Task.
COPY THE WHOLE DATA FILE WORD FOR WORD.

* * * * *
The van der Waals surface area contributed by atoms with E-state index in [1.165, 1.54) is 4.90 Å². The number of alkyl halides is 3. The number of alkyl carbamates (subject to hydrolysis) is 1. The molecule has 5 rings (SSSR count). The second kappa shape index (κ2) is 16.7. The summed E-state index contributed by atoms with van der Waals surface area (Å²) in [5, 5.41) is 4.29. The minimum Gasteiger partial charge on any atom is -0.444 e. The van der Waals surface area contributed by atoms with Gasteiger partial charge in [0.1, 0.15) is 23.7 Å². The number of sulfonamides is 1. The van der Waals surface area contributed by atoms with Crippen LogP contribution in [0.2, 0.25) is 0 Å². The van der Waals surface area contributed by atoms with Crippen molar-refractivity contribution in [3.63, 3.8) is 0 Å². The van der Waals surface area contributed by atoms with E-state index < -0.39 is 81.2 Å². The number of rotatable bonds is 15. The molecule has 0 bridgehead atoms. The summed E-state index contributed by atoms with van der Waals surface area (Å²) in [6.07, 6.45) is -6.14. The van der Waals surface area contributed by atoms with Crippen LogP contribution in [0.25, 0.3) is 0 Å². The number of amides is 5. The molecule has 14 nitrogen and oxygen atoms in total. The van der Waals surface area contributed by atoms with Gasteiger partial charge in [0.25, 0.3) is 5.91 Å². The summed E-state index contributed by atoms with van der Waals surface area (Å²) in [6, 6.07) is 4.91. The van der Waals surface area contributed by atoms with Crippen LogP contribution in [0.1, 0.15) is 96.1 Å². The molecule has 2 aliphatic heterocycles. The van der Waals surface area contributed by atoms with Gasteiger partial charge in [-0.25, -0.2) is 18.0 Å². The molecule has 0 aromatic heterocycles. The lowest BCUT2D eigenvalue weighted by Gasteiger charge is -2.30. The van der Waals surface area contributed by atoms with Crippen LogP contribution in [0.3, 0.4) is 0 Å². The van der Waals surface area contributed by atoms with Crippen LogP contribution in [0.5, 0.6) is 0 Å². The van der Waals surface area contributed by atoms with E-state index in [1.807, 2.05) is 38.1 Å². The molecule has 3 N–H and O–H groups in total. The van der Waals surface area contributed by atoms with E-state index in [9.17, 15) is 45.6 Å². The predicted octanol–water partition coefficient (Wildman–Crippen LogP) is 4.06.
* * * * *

The van der Waals surface area contributed by atoms with E-state index in [1.165, 1.54) is 4.90 Å². The number of alkyl halides is 3. The number of alkyl carbamates (subject to hydrolysis) is 1. The molecule has 5 rings (SSSR count). The second kappa shape index (κ2) is 16.7. The summed E-state index contributed by atoms with van der Waals surface area (Å²) in [5, 5.41) is 4.29. The minimum Gasteiger partial charge on any atom is -0.444 e. The van der Waals surface area contributed by atoms with Gasteiger partial charge in [0.1, 0.15) is 23.7 Å². The number of sulfonamides is 1. The van der Waals surface area contributed by atoms with Crippen LogP contribution in [0.2, 0.25) is 0 Å². The van der Waals surface area contributed by atoms with Crippen molar-refractivity contribution in [3.63, 3.8) is 0 Å². The van der Waals surface area contributed by atoms with E-state index < -0.39 is 81.2 Å². The number of rotatable bonds is 15. The molecule has 0 bridgehead atoms. The summed E-state index contributed by atoms with van der Waals surface area (Å²) in [6.07, 6.45) is -6.14. The van der Waals surface area contributed by atoms with Crippen LogP contribution in [0.25, 0.3) is 0 Å². The number of amides is 5. The molecule has 14 nitrogen and oxygen atoms in total. The van der Waals surface area contributed by atoms with Gasteiger partial charge in [0.25, 0.3) is 5.91 Å². The summed E-state index contributed by atoms with van der Waals surface area (Å²) in [6, 6.07) is 4.91. The van der Waals surface area contributed by atoms with Crippen LogP contribution in [0.1, 0.15) is 96.1 Å². The molecule has 2 aliphatic heterocycles. The van der Waals surface area contributed by atoms with Gasteiger partial charge in [-0.25, -0.2) is 18.0 Å². The molecule has 0 aromatic heterocycles. The lowest BCUT2D eigenvalue weighted by Gasteiger charge is -2.30. The van der Waals surface area contributed by atoms with Crippen LogP contribution in [0.3, 0.4) is 0 Å². The van der Waals surface area contributed by atoms with Crippen LogP contribution in [0.5, 0.6) is 0 Å². The van der Waals surface area contributed by atoms with E-state index in [1.807, 2.05) is 38.1 Å². The molecule has 3 N–H and O–H groups in total. The van der Waals surface area contributed by atoms with E-state index in [9.17, 15) is 45.6 Å². The predicted octanol–water partition coefficient (Wildman–Crippen LogP) is 4.06.